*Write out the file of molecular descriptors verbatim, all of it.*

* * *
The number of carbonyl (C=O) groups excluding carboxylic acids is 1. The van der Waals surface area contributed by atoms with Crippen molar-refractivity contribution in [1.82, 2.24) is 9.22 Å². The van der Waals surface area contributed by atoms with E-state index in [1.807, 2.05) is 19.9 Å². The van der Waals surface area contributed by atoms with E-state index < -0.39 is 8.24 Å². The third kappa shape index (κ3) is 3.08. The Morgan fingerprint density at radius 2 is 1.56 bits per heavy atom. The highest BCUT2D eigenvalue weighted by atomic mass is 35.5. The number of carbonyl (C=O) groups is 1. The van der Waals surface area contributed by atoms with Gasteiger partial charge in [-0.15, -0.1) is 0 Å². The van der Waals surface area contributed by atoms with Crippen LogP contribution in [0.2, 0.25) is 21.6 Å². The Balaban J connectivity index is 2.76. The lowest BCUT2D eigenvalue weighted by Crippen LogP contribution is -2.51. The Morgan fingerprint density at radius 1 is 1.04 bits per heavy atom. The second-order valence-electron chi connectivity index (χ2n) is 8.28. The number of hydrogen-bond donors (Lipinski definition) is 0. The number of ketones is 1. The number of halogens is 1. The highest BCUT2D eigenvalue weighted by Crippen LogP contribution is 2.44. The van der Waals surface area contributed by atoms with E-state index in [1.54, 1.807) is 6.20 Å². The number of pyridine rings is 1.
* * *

The number of carbonyl (C=O) groups excluding carboxylic acids is 1. The van der Waals surface area contributed by atoms with Crippen molar-refractivity contribution in [1.82, 2.24) is 9.22 Å². The van der Waals surface area contributed by atoms with E-state index in [1.807, 2.05) is 19.9 Å². The van der Waals surface area contributed by atoms with E-state index < -0.39 is 8.24 Å². The third kappa shape index (κ3) is 3.08. The Morgan fingerprint density at radius 2 is 1.56 bits per heavy atom. The highest BCUT2D eigenvalue weighted by atomic mass is 35.5. The number of carbonyl (C=O) groups is 1. The van der Waals surface area contributed by atoms with Gasteiger partial charge in [-0.15, -0.1) is 0 Å². The van der Waals surface area contributed by atoms with Crippen LogP contribution in [0.2, 0.25) is 21.6 Å². The Balaban J connectivity index is 2.76. The lowest BCUT2D eigenvalue weighted by Crippen LogP contribution is -2.51. The Morgan fingerprint density at radius 1 is 1.04 bits per heavy atom. The second-order valence-electron chi connectivity index (χ2n) is 8.28. The number of hydrogen-bond donors (Lipinski definition) is 0. The number of ketones is 1. The number of halogens is 1. The highest BCUT2D eigenvalue weighted by Crippen LogP contribution is 2.44. The van der Waals surface area contributed by atoms with E-state index in [1.54, 1.807) is 6.20 Å². The number of pyridine rings is 1.